Turtle Progress

Most of the baby turtles that were brought in to the aquarium are doing very well.  On Thursday, a number of them will be flown up to be released on the East Coast, where they are originally from.  Not sure if this little guy will go, he’s still in quarantine, but going strong and eating well.

Little A8 Won’t Eat

It’s easy to forget that animals like turtles are individual beings with their own quirks and peculiarities.  For example, unlike most of the other turtles in rehab, this little guy, in quarantine tank A8, refuses to eat.

I spent extra long with him today, trying to persuade him to eat but in the end it was clearly just stressing him out too much. I’m not sure how much longer he will live if he doesn’t take in any food, but if he refuses to eat there’s little we can do.

Meet Bob

This is Bob. He was found injured and with a belly full of plastic and balloons. It’s a dramatic story, and you can read about it here, ( it has a happy ending!)

I saw Bob the green turtle just the other day, in a bin on the aquarium roof. This is a picture I took of him. He’s improved so much since he was found .  Lovely creature.


Meet “M” and “N”. They are inside, in one of the many quarantine tanks where the weaker turtles are being kept for observation.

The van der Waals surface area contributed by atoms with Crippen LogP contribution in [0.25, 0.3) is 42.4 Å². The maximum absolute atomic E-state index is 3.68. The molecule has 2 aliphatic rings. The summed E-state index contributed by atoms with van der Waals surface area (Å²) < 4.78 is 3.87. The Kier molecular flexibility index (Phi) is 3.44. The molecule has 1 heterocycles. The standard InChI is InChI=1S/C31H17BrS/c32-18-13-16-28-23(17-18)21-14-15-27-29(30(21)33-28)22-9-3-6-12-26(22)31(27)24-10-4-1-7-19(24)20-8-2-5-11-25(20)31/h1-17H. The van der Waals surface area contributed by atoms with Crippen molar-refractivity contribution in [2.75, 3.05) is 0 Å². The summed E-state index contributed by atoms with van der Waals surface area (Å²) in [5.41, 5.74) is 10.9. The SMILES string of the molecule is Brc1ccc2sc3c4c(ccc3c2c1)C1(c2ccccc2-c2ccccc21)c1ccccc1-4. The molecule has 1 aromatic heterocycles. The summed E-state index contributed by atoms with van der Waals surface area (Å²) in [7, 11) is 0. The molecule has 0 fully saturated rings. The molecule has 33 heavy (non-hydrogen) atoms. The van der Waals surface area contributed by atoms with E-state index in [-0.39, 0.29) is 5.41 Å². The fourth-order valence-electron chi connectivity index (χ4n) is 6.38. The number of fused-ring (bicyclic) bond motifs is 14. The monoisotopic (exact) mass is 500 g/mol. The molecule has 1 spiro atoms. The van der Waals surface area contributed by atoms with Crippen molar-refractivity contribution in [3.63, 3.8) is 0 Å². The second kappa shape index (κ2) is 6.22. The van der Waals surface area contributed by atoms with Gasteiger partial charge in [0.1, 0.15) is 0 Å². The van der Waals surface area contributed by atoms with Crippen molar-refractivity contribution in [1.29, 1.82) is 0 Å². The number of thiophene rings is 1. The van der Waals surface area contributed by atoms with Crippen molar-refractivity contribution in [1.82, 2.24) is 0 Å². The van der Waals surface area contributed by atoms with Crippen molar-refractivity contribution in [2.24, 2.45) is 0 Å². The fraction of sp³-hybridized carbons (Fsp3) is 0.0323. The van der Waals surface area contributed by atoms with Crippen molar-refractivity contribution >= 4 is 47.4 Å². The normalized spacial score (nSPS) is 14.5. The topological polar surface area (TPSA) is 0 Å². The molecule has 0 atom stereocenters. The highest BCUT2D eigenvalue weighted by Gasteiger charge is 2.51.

See that little triangular bit taken out of the food I’m holding? That’s the profile of their little mouths. N, in particular, made valiant attempts at clipping pieces out of my hand. Luckily his jaws are not nearly strong enough!

I now have a sore back from crouching over tanks all day long, persuading baby turtles to eat.  Most of them did, but some of the wilder ones that have recently arrived were not interested.

Weighing the babies

Today, volunteer duty at the Two Oceans was unusually interesting: weighing and feeding just under 200 baby turtles.

These little guys were washed up on our Cape Town beaches, far from the warm Indian Ocean currents where they belong. They are all starving, suffering from hypothermia and dehydration and various other ailments as a result of their traumatic experience.

If they survive and grow big and strong they’ll be taken back up to their home waters and released. But first they must put on some weight!

Here are some more pictures of the baby turtles.  Apparently, although there are little ones found on our beaches every year, there’s never been so many as there are this year. Already nearly 200 and still more expected.  
These ones are teeny tiny, and can fit in the palm of your hand. 
They are numbered so that we can keep track of how they are doing. Every day, they get weighed, and the ones that are not doing so well are moved in to their own little quarantine tank.  The rest get to hang out together in bigger tanks.

Today there was one that died, poor little guy, and one that’s refused to eat for two days now. The others are gulping their food down like real little troupers.  In fact, you have to watch it or they will nip at your fingers!

This is what we feed them. Doesn’t it look good? 🙂  A pureed mix of clam, pilchard, and other seafood, set in gelatin.  Has quite a niff to it, but the babies love it.

Wolf Logic is published!